GitHub is such a nice place to put stuff, particularly code stuff. Here are a few of the things I put on GitHub these days:
Because "Blogojevich" would be too tough to remember. Governor is a pluggable blogging system for Ruby on Rails v3. It's built for Rails application developers who want to easily tack on a blog to their existing Rails app while still maintaining a fine level of control. There's a built-in plugin architecture in Governor, which allows you to hook in to various plugin points at every level of the service. Check the list of plugins to see what's currently available.
Labelvis is a jQuery label visualization plugin for rock stars. You have your choice of pronounciations, either "label viz" or "Lab Elvis". Up to you. Labelvis is similar to other plugins that add labels to your textboxes (like labelify), but when you click inside the text field, a little box with the label slides up and sits nicely on top of the field. This is so you don't forget what field you're editing. This is helpful for really forgetful people, or in large forms that you'll need to edit later, and the default labels will have long since been replaced by whatever content your users have put into these fields.
This was my senior project at WPI that I worked on during my junior year. Professor Gary Pollice was interested in sponsoring an MQP involving porting the Object Bench functionality over from BlueJ to Eclipse. BlueJ is an IDE aimed at teaching Java to students new to computer science. The user edits classes using a UML-like editor, and java code is created in the background. The user can also create instances of objects and place them in an "object bench", and manipulate them in a visual way.
BlueJ is a decent IDE for beginners, but not so much if you actually want to write code. Gary wanted to port the useful functionality of the object bench over to Eclipse, which has an extensive plug-in architecture and is widely popular. My project partner and I ended up developing a very capable version of the object bench in Eclipse that was seamlessly integrated with the rest of the environment.
In 2002, the WPI Game Development Club wanted to build a Myst-like game set on the WPI campus. I proposed using Flash as a development medium, due to its ease of interaction and rich scriptability, as well as most likely being pre-installed in most client machines. We first worked on a pilot prototype to float by the WPI administration. We had a script and some pictures, and I wrote the necessary code in Flash that made it into a playable game.
After completing the demo and getting some feedback, I assumed the responsibility of Lead Programmer on the project when a few other people came on board. The final product would have a more involved storyline as well as a richer user experience. I sought out to write an API that would allow others to drop in scenes and add to the game without having to know Flash.
The final product ended up being distributed to freshmen at the activities fair. It helped to publicize the GDC as well as help orient freshmen at WPI.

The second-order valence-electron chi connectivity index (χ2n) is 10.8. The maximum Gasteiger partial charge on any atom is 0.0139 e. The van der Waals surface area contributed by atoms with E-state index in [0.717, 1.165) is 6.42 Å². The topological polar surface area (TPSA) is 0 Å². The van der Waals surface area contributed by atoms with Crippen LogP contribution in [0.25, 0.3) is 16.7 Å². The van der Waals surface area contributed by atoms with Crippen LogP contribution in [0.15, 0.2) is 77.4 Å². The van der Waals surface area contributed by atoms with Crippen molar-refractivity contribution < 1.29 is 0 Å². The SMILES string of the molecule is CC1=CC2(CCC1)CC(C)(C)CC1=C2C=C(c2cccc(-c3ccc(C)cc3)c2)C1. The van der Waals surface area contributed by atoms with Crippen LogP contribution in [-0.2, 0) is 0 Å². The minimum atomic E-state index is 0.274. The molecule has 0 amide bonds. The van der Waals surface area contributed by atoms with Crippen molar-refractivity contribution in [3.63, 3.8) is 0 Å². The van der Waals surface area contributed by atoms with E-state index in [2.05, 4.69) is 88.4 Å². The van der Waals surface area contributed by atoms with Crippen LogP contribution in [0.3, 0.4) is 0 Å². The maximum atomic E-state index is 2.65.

I was contracted to design and build a website that would bring the restaurants of Worcester Massachusetts into the dorm rooms of college kids across the city. Up until the point that the website was publicly released, I was in charge of building a Ruby on Rails web application that be home to both college kids looking for a bite to eat as well as restaurant owners and site administrators looking to publicize and publish their menus. Features of the site included:
Despite a role as lead developer with the Gompei Equation mentioned above, I don't consider myself much of a game programmer; I originally joined the WPI Game Development Club so that I might boost my C/C++ skills. Instead, I ended up becoming the first webmaster for the GDC, and implemented a website using Apache's Cocoon 2.0, built on top of Java, XML, and XSLT technologies. I assembled and led both a front-end design team and a back-end development team. As the members of my teams were undergraduate students with varying levels of skills in these areas, I also gave tutorial seminars to bring their skill levels up to the point where they could begin to contribute.
The website was designed to face both members and visitors at the same time, serving the distinctly different needs of both of these groups simultaneously. I had grand ideas to unify the club through the website, where project leaders could administer their projects through the same interface that the secretary posted meeting minutes or the historian posted news articles.
As the club was just getting off the ground, requirements gathering was a deep and on-going process. Various features included:
Many features of an application framework that may now be considered standard were implemented within the application, such as a data layer for both wrapping relational models in Java objects and representing underlying JDBC calls.